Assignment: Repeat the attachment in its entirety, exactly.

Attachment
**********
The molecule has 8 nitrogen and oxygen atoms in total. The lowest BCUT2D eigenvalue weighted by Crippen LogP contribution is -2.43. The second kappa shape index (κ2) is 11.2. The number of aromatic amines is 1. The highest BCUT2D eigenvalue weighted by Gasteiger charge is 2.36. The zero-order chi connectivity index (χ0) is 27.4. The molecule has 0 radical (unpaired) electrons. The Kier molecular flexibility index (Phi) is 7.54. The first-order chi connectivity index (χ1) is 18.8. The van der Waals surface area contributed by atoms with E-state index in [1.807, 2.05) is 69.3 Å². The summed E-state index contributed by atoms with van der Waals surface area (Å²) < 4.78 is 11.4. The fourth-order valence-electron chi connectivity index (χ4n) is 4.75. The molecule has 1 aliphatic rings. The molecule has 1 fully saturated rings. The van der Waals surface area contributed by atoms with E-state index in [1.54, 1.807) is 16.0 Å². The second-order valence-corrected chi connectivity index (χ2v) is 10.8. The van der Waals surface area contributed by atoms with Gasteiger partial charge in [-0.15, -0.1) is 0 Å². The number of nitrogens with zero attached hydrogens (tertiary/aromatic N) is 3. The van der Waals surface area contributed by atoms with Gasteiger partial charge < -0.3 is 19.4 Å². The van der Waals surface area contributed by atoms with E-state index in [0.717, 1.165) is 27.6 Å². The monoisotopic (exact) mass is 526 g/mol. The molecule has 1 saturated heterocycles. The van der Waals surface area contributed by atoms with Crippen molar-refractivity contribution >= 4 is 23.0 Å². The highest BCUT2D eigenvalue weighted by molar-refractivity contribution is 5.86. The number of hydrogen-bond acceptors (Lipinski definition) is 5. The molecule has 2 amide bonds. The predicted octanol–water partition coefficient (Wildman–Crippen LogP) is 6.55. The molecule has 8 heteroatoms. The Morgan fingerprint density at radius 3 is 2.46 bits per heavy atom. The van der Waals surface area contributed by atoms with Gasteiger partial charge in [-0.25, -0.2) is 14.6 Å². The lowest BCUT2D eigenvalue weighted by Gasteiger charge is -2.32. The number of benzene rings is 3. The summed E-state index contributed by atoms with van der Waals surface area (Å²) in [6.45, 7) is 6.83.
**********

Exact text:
The molecule has 8 nitrogen and oxygen atoms in total. The lowest BCUT2D eigenvalue weighted by Crippen LogP contribution is -2.43. The second kappa shape index (κ2) is 11.2. The number of aromatic amines is 1. The highest BCUT2D eigenvalue weighted by Gasteiger charge is 2.36. The zero-order chi connectivity index (χ0) is 27.4. The molecule has 0 radical (unpaired) electrons. The Kier molecular flexibility index (Phi) is 7.54. The first-order chi connectivity index (χ1) is 18.8. The van der Waals surface area contributed by atoms with E-state index in [1.807, 2.05) is 69.3 Å². The summed E-state index contributed by atoms with van der Waals surface area (Å²) < 4.78 is 11.4. The fourth-order valence-electron chi connectivity index (χ4n) is 4.75. The molecule has 1 aliphatic rings. The molecule has 1 fully saturated rings. The van der Waals surface area contributed by atoms with E-state index in [1.54, 1.807) is 16.0 Å². The second-order valence-corrected chi connectivity index (χ2v) is 10.8. The van der Waals surface area contributed by atoms with Gasteiger partial charge in [-0.15, -0.1) is 0 Å². The number of nitrogens with zero attached hydrogens (tertiary/aromatic N) is 3. The van der Waals surface area contributed by atoms with Gasteiger partial charge < -0.3 is 19.4 Å². The van der Waals surface area contributed by atoms with E-state index in [0.717, 1.165) is 27.6 Å². The monoisotopic (exact) mass is 526 g/mol. The molecule has 1 saturated heterocycles. The van der Waals surface area contributed by atoms with Crippen molar-refractivity contribution >= 4 is 23.0 Å². The highest BCUT2D eigenvalue weighted by molar-refractivity contribution is 5.86. The number of hydrogen-bond acceptors (Lipinski definition) is 5. The molecule has 2 amide bonds. The predicted octanol–water partition coefficient (Wildman–Crippen LogP) is 6.55. The molecule has 8 heteroatoms. The Morgan fingerprint density at radius 3 is 2.46 bits per heavy atom. The van der Waals surface area contributed by atoms with Gasteiger partial charge in [-0.25, -0.2) is 14.6 Å². The lowest BCUT2D eigenvalue weighted by Gasteiger charge is -2.32. The number of benzene rings is 3. The summed E-state index contributed by atoms with van der Waals surface area (Å²) in [6.45, 7) is 6.83.